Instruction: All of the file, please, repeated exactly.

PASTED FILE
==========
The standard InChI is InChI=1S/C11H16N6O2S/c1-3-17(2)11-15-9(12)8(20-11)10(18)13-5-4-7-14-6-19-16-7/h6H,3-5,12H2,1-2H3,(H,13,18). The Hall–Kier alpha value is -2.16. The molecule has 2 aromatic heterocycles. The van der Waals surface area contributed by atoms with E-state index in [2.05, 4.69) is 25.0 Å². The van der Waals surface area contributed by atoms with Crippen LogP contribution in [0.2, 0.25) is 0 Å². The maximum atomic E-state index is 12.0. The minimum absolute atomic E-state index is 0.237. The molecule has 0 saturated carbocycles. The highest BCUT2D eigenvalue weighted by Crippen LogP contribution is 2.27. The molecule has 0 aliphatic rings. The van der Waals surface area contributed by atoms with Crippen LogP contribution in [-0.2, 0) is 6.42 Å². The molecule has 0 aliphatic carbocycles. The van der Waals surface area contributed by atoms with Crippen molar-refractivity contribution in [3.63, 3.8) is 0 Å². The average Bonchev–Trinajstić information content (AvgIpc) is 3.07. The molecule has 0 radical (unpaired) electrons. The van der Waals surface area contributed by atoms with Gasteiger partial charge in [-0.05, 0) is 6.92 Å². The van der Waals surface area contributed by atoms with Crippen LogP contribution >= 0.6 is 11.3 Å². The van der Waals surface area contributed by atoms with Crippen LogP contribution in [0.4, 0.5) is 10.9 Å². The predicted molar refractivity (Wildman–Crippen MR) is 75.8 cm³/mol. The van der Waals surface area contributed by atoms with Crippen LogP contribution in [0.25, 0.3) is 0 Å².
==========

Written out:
The standard InChI is InChI=1S/C11H16N6O2S/c1-3-17(2)11-15-9(12)8(20-11)10(18)13-5-4-7-14-6-19-16-7/h6H,3-5,12H2,1-2H3,(H,13,18). The Hall–Kier alpha value is -2.16. The molecule has 2 aromatic heterocycles. The van der Waals surface area contributed by atoms with E-state index in [2.05, 4.69) is 25.0 Å². The van der Waals surface area contributed by atoms with Crippen LogP contribution in [0.2, 0.25) is 0 Å². The maximum atomic E-state index is 12.0. The minimum absolute atomic E-state index is 0.237. The molecule has 0 saturated carbocycles. The highest BCUT2D eigenvalue weighted by Crippen LogP contribution is 2.27. The molecule has 0 aliphatic rings. The van der Waals surface area contributed by atoms with Crippen LogP contribution in [-0.2, 0) is 6.42 Å². The molecule has 0 aliphatic carbocycles. The van der Waals surface area contributed by atoms with Crippen molar-refractivity contribution in [3.63, 3.8) is 0 Å². The average Bonchev–Trinajstić information content (AvgIpc) is 3.07. The molecule has 0 radical (unpaired) electrons. The van der Waals surface area contributed by atoms with Gasteiger partial charge in [-0.05, 0) is 6.92 Å². The van der Waals surface area contributed by atoms with Crippen LogP contribution >= 0.6 is 11.3 Å². The van der Waals surface area contributed by atoms with Crippen LogP contribution in [0.4, 0.5) is 10.9 Å². The predicted molar refractivity (Wildman–Crippen MR) is 75.8 cm³/mol. The van der Waals surface area contributed by atoms with Crippen LogP contribution in [0.25, 0.3) is 0 Å².